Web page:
First a high concentration of an activator emerges that marks the midline (green, see simulation on the preceding page). It is formed at the position where the competence for this is highest (dotted curve). This induces on longer range a second patterning system that marks 'left' (blue). Since the latter is locally suppressed by the midline system, it is squeezed to both sides. Due to the long-ranging competition, a full 'left'-maximum can develop only at one side. A minute asymmetry (solid curve) is sufficient to determine which side will win. After removal of the left side, first the midline marker regenerates. This triggers again the 'left' signal (blue). It is shifted now to the right
since the left side no longer exists. This simulation is in agreement with the observation . A movie
shows the concentration profiles as curves.
The left-right patterning is an obvious feature of vertebrate development but not in insects . The different mechanisms discussed above for midline formation provides a rational why a left-right pattern is easier to realize in vertebrates. Since midline elongation occurs in vertebrates by the spot-like node / organizer, a displacement of the left signal can lead to an unambiguous decision. In the following simulation for the L-R signal in vertebrate, the organizer (green) elongates the midline (red). Midline and organizer induce the 'left'- signal realized by the Nodal/Lefty2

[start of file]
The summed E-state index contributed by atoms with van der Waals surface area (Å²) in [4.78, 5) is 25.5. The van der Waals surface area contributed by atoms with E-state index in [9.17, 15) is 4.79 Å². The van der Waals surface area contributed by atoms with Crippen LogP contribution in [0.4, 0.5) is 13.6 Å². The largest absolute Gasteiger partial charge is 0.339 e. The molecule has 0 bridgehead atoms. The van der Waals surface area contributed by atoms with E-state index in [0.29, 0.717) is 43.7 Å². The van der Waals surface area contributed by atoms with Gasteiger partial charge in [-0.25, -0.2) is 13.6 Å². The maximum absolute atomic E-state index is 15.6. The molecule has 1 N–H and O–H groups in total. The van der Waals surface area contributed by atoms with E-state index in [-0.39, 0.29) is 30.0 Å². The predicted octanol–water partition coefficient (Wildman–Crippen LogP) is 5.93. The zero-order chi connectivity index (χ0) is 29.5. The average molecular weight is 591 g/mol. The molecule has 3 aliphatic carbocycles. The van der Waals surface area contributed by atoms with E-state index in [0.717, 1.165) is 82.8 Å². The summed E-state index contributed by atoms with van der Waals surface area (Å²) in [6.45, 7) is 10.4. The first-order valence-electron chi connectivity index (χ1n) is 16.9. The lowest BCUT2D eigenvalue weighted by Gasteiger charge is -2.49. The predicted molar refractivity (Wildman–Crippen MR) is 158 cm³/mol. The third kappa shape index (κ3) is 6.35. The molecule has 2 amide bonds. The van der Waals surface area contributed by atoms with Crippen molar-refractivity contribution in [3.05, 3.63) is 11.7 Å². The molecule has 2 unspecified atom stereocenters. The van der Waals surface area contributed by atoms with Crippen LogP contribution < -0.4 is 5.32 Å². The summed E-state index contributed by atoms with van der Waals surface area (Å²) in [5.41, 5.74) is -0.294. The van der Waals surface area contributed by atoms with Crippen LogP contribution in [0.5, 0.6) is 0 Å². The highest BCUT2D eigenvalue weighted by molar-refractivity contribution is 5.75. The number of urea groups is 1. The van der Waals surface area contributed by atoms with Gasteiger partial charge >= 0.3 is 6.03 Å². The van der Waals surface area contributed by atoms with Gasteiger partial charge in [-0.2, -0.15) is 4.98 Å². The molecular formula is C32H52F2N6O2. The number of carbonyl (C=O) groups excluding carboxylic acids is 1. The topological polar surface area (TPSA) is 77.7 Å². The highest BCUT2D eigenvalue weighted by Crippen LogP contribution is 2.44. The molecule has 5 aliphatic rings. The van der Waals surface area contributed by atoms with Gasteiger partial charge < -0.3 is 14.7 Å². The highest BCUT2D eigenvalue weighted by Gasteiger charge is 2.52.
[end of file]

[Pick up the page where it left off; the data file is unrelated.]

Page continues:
(blue) system that becomes excluded from the midline. Due to the long-ranging inhibition, the 'left'- signal can only appear on one side of the node.